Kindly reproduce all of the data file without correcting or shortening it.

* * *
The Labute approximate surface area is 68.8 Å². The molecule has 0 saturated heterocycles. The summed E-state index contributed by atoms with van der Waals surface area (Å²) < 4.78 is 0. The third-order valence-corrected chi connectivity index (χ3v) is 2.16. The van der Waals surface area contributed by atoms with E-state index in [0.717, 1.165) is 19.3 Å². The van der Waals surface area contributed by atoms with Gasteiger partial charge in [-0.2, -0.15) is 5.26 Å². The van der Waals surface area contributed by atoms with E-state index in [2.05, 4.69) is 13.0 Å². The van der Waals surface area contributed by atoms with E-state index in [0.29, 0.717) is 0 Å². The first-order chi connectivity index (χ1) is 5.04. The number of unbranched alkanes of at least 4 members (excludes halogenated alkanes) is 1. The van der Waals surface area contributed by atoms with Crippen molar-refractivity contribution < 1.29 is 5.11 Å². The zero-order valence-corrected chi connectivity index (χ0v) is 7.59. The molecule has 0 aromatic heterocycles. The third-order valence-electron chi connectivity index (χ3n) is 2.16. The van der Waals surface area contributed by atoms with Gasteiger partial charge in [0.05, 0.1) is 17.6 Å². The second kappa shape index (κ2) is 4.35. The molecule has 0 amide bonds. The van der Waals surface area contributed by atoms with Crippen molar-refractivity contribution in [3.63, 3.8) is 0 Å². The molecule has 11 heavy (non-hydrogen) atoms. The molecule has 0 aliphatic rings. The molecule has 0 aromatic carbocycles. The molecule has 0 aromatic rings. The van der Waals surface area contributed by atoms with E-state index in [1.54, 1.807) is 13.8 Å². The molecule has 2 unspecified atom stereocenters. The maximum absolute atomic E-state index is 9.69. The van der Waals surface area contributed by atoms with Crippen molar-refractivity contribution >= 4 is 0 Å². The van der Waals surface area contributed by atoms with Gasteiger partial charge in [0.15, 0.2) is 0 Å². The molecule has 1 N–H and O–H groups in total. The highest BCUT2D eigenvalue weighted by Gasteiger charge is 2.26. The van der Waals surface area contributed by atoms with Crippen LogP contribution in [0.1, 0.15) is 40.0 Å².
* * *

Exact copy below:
The Labute approximate surface area is 68.8 Å². The molecule has 0 saturated heterocycles. The summed E-state index contributed by atoms with van der Waals surface area (Å²) < 4.78 is 0. The third-order valence-corrected chi connectivity index (χ3v) is 2.16. The van der Waals surface area contributed by atoms with E-state index in [0.717, 1.165) is 19.3 Å². The van der Waals surface area contributed by atoms with Gasteiger partial charge in [-0.2, -0.15) is 5.26 Å². The van der Waals surface area contributed by atoms with E-state index in [2.05, 4.69) is 13.0 Å². The van der Waals surface area contributed by atoms with E-state index in [0.29, 0.717) is 0 Å². The first-order chi connectivity index (χ1) is 5.04. The number of unbranched alkanes of at least 4 members (excludes halogenated alkanes) is 1. The van der Waals surface area contributed by atoms with Crippen molar-refractivity contribution < 1.29 is 5.11 Å². The zero-order valence-corrected chi connectivity index (χ0v) is 7.59. The molecule has 0 aromatic heterocycles. The third-order valence-electron chi connectivity index (χ3n) is 2.16. The van der Waals surface area contributed by atoms with Gasteiger partial charge in [0.05, 0.1) is 17.6 Å². The second kappa shape index (κ2) is 4.35. The molecule has 0 amide bonds. The van der Waals surface area contributed by atoms with Crippen molar-refractivity contribution in [3.63, 3.8) is 0 Å². The molecule has 11 heavy (non-hydrogen) atoms. The molecule has 0 aliphatic rings. The molecule has 0 aromatic carbocycles. The molecule has 0 aromatic rings. The van der Waals surface area contributed by atoms with E-state index in [1.54, 1.807) is 13.8 Å². The molecule has 2 unspecified atom stereocenters. The maximum absolute atomic E-state index is 9.69. The van der Waals surface area contributed by atoms with Crippen molar-refractivity contribution >= 4 is 0 Å². The van der Waals surface area contributed by atoms with Gasteiger partial charge in [0.15, 0.2) is 0 Å². The molecule has 1 N–H and O–H groups in total. The highest BCUT2D eigenvalue weighted by Gasteiger charge is 2.26. The van der Waals surface area contributed by atoms with Crippen LogP contribution in [0.1, 0.15) is 40.0 Å².